In Woody Allen, The Art of Humor No. 1, the interviewer asks him about his process. He talks about how he used to write fifty jokes a day while riding the subway.
When I was sixteen years old I got my first job. It was as a comedy writer for an advertising agency in New York. I would come into this advertising agency every single day after school and I would write jokes for them. They would attribute these jokes to their clients and put them in the newspaper columns. I would get on the subway—the train quite crowded—and, straphanging, I’d take out a pencil and by the time I’d gotten out I’d have written forty or fifty jokes . . . fifty jokes a day for years. People would say to me, I don’t believe it—fifty jokes a day and writing them on the train. Believe me, it was no big deal. Whereas I’ll look at someone who can compose a piece of music—I don’t know how they ever begin or end or what! But because I could always write, it was nothing.
He also talks about the tenuous relationship between how long you work on something and how funny it is:
I’ve written on legal pads, hotel stationery, anything I can get my hands on. I have no finickiness about anything like that. I write in hotel rooms, in my house, with other people around, on matchbooks. I have no problems with it—to the meager limits that I can do it. There have been stories where I’ve just sat down at the typewriter and typed straight through beginning to end. There are some New Yorker pieces I’ve written out in forty minutes time. And there are other things I’ve just struggled and agonized over for weeks and weeks. It’s very haphazard. Take two movies—one movie that was not critically successful was A Midsummer Night’s Sex Comedy. I wrote that thing in no time. It just came out in six days—everything in perfect shape. I did it, and it was not well received. Whereas Annie Hall was just endless—totally changing things. There was as much material on the cutting-room floor as there was in the picture—I went back five times to reshoot. And it was well received. On the other hand, the exact opposite has happened to me where I’ve done things that just flowed easily and were very well received. And things I agonized over were not. I’ve found no correlation at all. But, if you can do it, it’s not really very hard . . . nor is it as tremendous an achievement as one who can’t do it thinks.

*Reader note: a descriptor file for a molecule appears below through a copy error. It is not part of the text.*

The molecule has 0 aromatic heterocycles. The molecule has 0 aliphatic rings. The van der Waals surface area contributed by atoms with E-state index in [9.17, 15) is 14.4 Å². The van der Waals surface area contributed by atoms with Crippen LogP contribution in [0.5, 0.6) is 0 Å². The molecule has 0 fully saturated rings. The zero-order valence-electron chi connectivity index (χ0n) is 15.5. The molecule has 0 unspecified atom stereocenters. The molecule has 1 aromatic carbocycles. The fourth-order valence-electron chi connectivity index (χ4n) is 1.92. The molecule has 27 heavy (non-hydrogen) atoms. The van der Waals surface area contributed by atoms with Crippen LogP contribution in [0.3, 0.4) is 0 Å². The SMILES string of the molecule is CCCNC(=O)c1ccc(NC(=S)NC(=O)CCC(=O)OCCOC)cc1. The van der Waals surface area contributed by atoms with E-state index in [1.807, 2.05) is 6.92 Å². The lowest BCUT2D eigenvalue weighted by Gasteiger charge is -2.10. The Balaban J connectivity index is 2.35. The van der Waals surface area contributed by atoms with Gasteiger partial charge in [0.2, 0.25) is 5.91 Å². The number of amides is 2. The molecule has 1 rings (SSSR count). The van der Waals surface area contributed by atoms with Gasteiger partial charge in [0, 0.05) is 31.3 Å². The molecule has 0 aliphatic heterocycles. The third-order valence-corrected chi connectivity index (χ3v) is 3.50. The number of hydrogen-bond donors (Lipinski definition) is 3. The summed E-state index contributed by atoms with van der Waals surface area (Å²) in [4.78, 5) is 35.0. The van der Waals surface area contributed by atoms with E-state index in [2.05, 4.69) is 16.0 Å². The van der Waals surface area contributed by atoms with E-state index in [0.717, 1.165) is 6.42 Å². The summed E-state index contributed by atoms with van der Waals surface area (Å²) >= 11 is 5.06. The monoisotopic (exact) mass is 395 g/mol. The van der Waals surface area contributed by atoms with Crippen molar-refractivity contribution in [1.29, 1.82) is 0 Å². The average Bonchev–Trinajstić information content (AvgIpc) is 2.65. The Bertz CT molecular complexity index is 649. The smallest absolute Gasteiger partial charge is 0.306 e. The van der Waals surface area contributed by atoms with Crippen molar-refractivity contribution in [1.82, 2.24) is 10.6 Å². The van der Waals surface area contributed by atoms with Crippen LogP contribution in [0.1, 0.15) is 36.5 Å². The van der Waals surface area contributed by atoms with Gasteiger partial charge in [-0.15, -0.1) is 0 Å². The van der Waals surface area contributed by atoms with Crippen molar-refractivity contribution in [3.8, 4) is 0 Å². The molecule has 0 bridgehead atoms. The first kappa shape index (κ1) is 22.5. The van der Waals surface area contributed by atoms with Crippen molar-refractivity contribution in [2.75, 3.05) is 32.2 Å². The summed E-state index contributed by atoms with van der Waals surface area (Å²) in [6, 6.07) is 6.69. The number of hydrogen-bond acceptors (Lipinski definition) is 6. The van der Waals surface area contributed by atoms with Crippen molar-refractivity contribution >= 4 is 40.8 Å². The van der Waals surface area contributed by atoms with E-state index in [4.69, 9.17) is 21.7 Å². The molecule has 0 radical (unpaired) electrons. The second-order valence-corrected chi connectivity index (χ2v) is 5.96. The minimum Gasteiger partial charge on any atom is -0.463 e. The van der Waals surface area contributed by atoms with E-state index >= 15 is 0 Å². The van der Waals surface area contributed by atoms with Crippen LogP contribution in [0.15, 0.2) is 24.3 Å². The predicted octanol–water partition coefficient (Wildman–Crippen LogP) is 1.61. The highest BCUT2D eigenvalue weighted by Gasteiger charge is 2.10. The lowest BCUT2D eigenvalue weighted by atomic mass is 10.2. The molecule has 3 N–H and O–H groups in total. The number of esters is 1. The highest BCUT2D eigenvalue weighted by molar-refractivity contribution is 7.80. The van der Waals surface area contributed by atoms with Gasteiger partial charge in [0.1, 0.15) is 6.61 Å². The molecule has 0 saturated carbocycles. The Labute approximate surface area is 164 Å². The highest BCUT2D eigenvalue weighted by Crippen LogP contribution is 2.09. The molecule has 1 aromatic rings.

What I've noticed: The longer I work on something, the more fussed over it seems. And a lot of times, that's the opposite of funny.
It always amuses me when I show up somewhere with a bunch of new material that I worked on for a while but the only thing that winds up worth keeping comes from a riff on something that happened in the room. Happens all the time too.
When you say working for a long time on something makes it less funny, do you mean all the time? I certainly understand the concept of ideas getting stale over time, but things don't always come out initially perfect, do they? Such that working on them always makes them get less good? I only ask because I have certainly had some ideas that develop over the course of days, weeks, months, even years... it's only really when I STOP working on the idea that it stagnates potentially. Or maybe it's the stagnation that causes me to stop working on it. Good question.
Myq: I meant laboring over something before taking it to the stage (or filming it). I often realize that the thing I thought would be funny isn't but the thing I thought was a random tangent is where the meat is.
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